• Have started being sexually active
  • Want to stop using condoms
  • Have a new sexual partner or multiple sexual partners
  • Your partner has cheated or is having sex with multiple partners
  • You are displaying symptoms of a possible STI

An untreated STI puts you at risk for infertility, blindness, cancer, organ damage, and more. In some people, symptoms can remain dormant, but they can still unknowingly pass the infection to their sexually partners.

15. Exercise Caution When Switching Between Anal and Vaginal Sex

Just like with wiping from back to front, switching from anal to vaginal sex without changing the condom or washing up can introduce harmful bacteria into your vagina.

This introduction of bacteria can lead to some pretty nasty infections, ranging from Bacterial vaginosis (BV) to a more serious condition known as Pelvic inflammatory disease (PID).

Pelvic inflammatory disease has the potential to wreak havoc on your reproductive system but it’s fully treatable, especially if diagnosed in the early stages of the infection. However, it can result in hospitalization, lifelong pelvic pain, and infertility if left untreated.

16. A Strong, Fishy Odor is a Symptom of Bacterial Vaginosis

It’s totally normal for your vagina to have a faint odor. It shouldn’t be too noticeable though, and if you can describe the smell as “strong and fishy” there is a chance that you have an infection called Bacterial vaginosis (BV).

BV is one of the most common vaginal infections in America, so you’re definitely not alone if you are suffering from symptoms of the infection:

  • Vaginal discharge with foul odor
  • Vaginal itching
  • Burning or painful urination

Luckily, it’s also totally treatable with a round of antibiotics from your gynecologist or family doctor.  For some women, the infection can continue to come back after treatment, so in that case, boric acid is recommended. To lessen your chance of developing BV, follow these tips:

  • Wipe front to back
  • Avoid douching
  • Wear cotton underwear & loose-fitting pants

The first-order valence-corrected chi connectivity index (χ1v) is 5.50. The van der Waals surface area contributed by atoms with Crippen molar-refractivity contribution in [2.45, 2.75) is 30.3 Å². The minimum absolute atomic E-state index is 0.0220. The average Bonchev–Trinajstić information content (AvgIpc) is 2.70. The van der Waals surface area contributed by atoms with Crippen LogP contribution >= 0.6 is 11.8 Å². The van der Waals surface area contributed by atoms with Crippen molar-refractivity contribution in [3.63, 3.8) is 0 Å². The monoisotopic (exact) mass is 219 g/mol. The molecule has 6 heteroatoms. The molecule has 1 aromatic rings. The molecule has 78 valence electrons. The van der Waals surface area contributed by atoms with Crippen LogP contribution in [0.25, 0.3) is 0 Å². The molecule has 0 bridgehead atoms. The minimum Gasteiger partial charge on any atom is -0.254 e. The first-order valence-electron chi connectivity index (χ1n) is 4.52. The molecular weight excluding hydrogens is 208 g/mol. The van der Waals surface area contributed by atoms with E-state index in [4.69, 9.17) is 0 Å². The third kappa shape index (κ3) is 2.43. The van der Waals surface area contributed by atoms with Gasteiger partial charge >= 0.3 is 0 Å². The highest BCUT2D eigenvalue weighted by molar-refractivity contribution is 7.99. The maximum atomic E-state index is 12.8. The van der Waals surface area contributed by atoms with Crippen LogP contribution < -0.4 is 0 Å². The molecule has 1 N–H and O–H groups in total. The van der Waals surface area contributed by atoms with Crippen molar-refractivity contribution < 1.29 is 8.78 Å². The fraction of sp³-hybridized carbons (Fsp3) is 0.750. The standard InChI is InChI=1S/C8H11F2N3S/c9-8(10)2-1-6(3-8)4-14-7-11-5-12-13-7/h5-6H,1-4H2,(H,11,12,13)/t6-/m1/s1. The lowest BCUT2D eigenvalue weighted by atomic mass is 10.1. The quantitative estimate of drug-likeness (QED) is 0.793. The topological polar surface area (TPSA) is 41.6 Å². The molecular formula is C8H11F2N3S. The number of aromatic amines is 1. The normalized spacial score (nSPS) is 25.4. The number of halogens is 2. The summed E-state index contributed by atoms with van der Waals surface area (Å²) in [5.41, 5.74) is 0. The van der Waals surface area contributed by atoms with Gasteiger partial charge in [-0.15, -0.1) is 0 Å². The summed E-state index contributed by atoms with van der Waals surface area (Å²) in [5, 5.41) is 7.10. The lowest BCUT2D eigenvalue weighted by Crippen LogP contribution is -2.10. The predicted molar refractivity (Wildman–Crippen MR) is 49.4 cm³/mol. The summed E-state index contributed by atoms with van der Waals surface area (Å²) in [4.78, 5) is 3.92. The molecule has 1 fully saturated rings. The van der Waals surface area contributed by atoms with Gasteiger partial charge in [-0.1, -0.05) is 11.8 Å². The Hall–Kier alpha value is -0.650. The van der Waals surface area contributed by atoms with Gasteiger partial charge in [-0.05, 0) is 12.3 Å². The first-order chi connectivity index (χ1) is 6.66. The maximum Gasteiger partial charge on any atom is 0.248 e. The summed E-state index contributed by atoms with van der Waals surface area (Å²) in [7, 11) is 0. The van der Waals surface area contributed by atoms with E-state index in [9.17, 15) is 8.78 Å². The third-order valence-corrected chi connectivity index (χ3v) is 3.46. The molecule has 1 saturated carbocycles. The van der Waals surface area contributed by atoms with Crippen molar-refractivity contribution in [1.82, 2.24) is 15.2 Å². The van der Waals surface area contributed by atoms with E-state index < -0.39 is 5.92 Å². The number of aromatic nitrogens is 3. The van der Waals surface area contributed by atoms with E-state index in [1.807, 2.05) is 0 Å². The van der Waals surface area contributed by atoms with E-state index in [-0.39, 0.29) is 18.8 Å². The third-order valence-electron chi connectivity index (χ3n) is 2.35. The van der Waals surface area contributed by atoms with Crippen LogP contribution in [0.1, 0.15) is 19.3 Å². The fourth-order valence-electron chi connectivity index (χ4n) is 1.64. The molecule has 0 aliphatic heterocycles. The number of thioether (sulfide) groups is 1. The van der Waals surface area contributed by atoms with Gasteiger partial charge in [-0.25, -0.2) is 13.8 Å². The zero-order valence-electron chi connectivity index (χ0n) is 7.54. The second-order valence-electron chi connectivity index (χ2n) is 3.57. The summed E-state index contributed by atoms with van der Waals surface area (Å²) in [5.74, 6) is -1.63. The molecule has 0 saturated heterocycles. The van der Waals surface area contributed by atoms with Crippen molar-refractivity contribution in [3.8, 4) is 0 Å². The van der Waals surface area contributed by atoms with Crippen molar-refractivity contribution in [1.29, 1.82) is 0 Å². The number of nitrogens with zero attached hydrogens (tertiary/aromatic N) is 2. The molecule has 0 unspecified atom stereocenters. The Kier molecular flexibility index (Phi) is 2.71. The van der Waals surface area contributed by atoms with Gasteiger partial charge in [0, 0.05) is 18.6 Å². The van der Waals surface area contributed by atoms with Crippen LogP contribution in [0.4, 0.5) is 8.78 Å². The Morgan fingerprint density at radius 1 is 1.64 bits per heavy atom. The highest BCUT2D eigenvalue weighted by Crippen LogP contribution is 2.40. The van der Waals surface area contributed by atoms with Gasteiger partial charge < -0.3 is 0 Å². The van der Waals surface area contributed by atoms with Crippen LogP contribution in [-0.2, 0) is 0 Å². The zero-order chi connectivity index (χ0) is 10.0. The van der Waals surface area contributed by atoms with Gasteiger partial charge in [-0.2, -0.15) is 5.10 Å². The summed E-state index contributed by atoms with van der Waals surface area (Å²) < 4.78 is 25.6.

• Practice good vaginal hygiene

17. Stay Hydrated

Drinking your “eight glasses a day” is important for more than regulating body temperature and other functions, it helps keep your vagina hydrated and fights off infections, too!

It has been shown that dehydration can cause an imbalance of the yeast and beneficial bacteria located in the vagina, ultimately leading to vaginal infections such as the ever-so-common yeast infection. Dehydration is also a main source of vaginal dryness, affecting the labia majora and minora as well as the amount of natural lubrication produced.

Signs of dehydration affecting the vaginal area include itchiness, burning, and pain during intercourse.

18. Avoid Using Scented Tampons

When it comes to your vagina, scented products are almost always a no-go and tampons are no exception. While some women can use scented products with no obvious signs of trouble, many women experience vaginal irritation from the added fragrance. This could look like swelling, itchiness, dry skin, or rash.

In some cases, scented tampons can mess with the vagina’s delicate pH balance, putting you at risk for developing vaginal infections like BV or a yeast infection. There isn’t really a reason to use scented tampons anyway, but the risks associated definitely make them a product to avoid when it comes to vaginal hygiene.

19. Keep Up with Gynecologist Appointments

To maintain your vaginal health, you really can’t put off regular gynecologist appointments. Your gynecologist is important for diagnosing and treating infections and screening for abnormalities in vaginal health.  

One of the most well-known vaginal screening tools is the pap smear. Pap smears are taken to test the cells located in a woman’s cervix, usually starting at age 21.

According to The American Cancer Society’s guidelines, women between the ages of 21-30 years of age should get pap smears done every 3 years and women from 30-65 years of age should get them done every 5 years with additional HPV testing.  

20. Probiotics = Happy Vagina

You might have heard the good news about probiotics and the potential effect they have on maintaining vaginal hygiene and health. But first: what are probiotics? Probiotics are beneficial bacteria, that naturally occur in some food like yogurt, kefir, sauerkraut, and tempeh. You usually hear people talk about the benefits of probiotics on the digestive system, but they help keep yeast and bacteria balanced in the vagina, too!

Probiotics are often recommended during times when the vagina’s pH level gets thrown off, and it’s no longer in its normal acidic state. This can happen after antibiotic use, after douching, and when starting hormonal birth control. When your pH level is off, you are more susceptible to vaginal infections and contracting sexually transmitted infections.

You can consume probiotics by taking supplements high in Lactobacilli or eating probiotic-rich food like the ones mentioned above.


two grapefruits on a pink background representing an inflamed vulva


Proper vaginal hygiene is important for feeling comfortable and keeping your vagina healthy, and it doesn’t have to be a whole big thing. By following these simple tips, you will help your body fight off vaginal infections and keep yourself protected from STIs that could cause lasting damage to your reproductive organs and overall health. If you are ever unsure about anything vagina or health related, get in touch with your family doctor or gynecologist.